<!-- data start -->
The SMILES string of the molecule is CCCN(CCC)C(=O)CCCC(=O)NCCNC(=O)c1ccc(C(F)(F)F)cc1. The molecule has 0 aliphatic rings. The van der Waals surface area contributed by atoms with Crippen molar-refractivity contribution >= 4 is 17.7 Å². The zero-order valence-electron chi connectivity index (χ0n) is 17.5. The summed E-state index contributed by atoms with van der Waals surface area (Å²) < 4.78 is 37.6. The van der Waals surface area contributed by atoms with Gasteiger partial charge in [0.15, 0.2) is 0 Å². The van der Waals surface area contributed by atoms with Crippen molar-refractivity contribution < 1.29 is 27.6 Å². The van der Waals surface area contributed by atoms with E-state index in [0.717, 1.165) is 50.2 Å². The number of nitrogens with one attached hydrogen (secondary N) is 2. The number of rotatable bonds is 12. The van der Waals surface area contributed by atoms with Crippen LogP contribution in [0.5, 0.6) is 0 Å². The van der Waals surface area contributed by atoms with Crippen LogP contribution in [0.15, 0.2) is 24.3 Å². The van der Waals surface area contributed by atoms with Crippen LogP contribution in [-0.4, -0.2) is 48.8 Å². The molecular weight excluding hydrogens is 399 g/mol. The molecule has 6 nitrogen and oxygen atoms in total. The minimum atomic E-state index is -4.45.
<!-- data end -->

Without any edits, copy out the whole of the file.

The SMILES string of the molecule is CCCN(CCC)C(=O)CCCC(=O)NCCNC(=O)c1ccc(C(F)(F)F)cc1. The molecule has 0 aliphatic rings. The van der Waals surface area contributed by atoms with Crippen molar-refractivity contribution >= 4 is 17.7 Å². The zero-order valence-electron chi connectivity index (χ0n) is 17.5. The summed E-state index contributed by atoms with van der Waals surface area (Å²) < 4.78 is 37.6. The van der Waals surface area contributed by atoms with Gasteiger partial charge in [0.15, 0.2) is 0 Å². The van der Waals surface area contributed by atoms with Crippen molar-refractivity contribution < 1.29 is 27.6 Å². The van der Waals surface area contributed by atoms with E-state index in [0.717, 1.165) is 50.2 Å². The number of nitrogens with one attached hydrogen (secondary N) is 2. The number of rotatable bonds is 12. The van der Waals surface area contributed by atoms with Crippen LogP contribution in [0.5, 0.6) is 0 Å². The van der Waals surface area contributed by atoms with Crippen LogP contribution in [0.15, 0.2) is 24.3 Å². The van der Waals surface area contributed by atoms with Crippen LogP contribution in [-0.4, -0.2) is 48.8 Å². The molecular weight excluding hydrogens is 399 g/mol. The molecule has 6 nitrogen and oxygen atoms in total. The minimum atomic E-state index is -4.45.